Sunday, March 22, 2015

Paperback 867: The Dutch Shoe Mystery / Ellery Queen (Pocket Books 2202)

Paperback 867: Pocket Books 2202 (11th ptg, 1958)

Title: The Dutch Shoe Mystery
Author: Ellery Queen
Cover artist: Jerry Allison

Estimated value: $10-15

Best things about this cover:

  • This cover says a lot of things, but one of the things it does *not* say is "Dutch Shoe."
  • "But she could be number! NUMBER!"
  • Pretty sure that's not a regulation police hold—at least not with gun drawn. Does look cool, though.

Best things about this back cover:

  • Ooh, signed by quote-unquote Ellery Queen. How elegant.
  • "The patient was rich Abigail Doorn, whose money ran the hospital." Yeah, see, you would never introduce anyone "rich so-and-so," and also "whose money ran the hospital" kind of covers that.
  • Also maybe don't put "more than life-size portrait of a heroic doctor" next to a super-tiny portrait of a doctor.

Page 123~

Djuna leaped out of his kitchen at the shrill br-r-ring of the telephone bell. "For you, Dad Queen."

I really, really want to believe that a Dad Queen is some kind of sex thing. Something men named "Djuna" would be in to. Please don't shatter my illusions, thanks.


[Follow Rex Parker on Twitter and Tumblr]

Friday, March 20, 2015

Paperback 866: African Poison Murders / Elspeth Huxley (Popular Library 100)

Paperback 866: Popular Library 100 (1st ptg, 1946)

Title: African Poison Murders
Author: Elspeth Huxley
Cover artist: Uncredited

Estimated value: $12-17

Best things about this cover:
  • "Here, African. Put this on. That's better." Hashtag racist.
  • Actually, maybe the green guy is a sick European. He looks like a 17th-century actor who has eaten some bad mutton.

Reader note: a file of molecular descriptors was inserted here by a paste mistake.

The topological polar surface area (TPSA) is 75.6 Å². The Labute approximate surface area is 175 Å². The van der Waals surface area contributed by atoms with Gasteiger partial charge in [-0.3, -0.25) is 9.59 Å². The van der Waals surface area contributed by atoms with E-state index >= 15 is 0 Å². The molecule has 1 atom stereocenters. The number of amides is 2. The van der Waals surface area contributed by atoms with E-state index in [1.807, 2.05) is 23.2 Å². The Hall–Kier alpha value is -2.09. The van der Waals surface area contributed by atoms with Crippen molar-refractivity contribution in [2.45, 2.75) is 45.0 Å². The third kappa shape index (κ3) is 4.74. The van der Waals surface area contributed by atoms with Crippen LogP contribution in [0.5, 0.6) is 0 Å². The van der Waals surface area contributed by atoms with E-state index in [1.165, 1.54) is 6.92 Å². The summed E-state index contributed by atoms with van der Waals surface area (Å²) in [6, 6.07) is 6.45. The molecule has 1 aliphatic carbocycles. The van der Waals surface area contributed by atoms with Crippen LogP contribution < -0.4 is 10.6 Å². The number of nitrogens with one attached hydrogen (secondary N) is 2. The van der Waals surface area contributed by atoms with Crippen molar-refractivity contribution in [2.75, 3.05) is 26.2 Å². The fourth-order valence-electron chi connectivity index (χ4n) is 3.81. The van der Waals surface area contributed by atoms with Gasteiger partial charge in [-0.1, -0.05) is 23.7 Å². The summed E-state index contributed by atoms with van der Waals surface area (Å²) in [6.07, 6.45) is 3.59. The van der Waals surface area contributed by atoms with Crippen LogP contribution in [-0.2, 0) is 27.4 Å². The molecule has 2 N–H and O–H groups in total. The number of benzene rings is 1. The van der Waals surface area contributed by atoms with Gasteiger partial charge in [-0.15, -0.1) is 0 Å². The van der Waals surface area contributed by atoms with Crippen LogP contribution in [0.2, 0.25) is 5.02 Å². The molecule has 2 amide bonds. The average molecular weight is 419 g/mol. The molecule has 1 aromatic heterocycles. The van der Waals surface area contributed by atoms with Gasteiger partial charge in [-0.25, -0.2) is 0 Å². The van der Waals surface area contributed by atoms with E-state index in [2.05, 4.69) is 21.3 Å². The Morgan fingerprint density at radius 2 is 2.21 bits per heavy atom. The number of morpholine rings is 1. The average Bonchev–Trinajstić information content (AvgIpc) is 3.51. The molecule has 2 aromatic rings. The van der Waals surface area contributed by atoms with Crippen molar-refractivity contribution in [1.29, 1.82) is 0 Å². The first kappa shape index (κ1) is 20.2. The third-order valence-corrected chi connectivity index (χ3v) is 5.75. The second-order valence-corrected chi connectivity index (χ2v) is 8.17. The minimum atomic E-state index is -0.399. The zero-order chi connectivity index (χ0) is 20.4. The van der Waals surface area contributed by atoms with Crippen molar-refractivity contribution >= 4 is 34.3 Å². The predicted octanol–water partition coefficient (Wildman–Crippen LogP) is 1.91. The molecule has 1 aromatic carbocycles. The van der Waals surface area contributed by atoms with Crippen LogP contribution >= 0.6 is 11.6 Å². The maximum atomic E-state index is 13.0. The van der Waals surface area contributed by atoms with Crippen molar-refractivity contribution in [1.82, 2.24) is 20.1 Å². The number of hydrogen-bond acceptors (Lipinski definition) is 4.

• If you stare too long at that foreshortened thumb, you will begin to get queasy. It's… not right. Kind of like the relationship between green head and blue body. Not right at all.

Best things about this back cover:
  • Read that second sentence as "Feces were smashed." Was briefly intrigued.
  • A "native boy" wrapped in "baling wire." Hmm. That's a bit on the nose, as Slave-Trade metaphors go.
  • This book should've been called "Leopard Trap!" That, or "All's Veld That Ends Veld."

Page 123~

"It is the way of Europeans," the house-boy said philosophically.

"You gotta read a lot of Kant to deal with these motherfuckers," he added.


[Follow Rex Parker on Twitter and Tumblr]

Sunday, March 8, 2015

Paperback 865: Appointment for Sin / Paul V. Russo (Midwood F217)

Paperback 865: Midwood F217 (PBO, 1962)

Title: Appointment for Sin
Author: Paul V. Russo
Cover artist: Uncredited

Est. value: $22-25

Best things about this cover:

  • Suzie Masseuse's gaze is burning a hole in that washcloth.
  • "Now that you're naked, just cross your feet like … like so, and now … I strum your ankles. Isn't that nice?"
  • I love how Blondewig Amplebosom's like "Well is this a sin appointment or isn't it? Jeez, what's a girl gotta do to get some sin? I made an appointment and everything, and still no sin. Put my ankles down!"
  • I love orange, but no. This room color is a no.

Best things about this back cover:

  • Terrible tagline—stupid within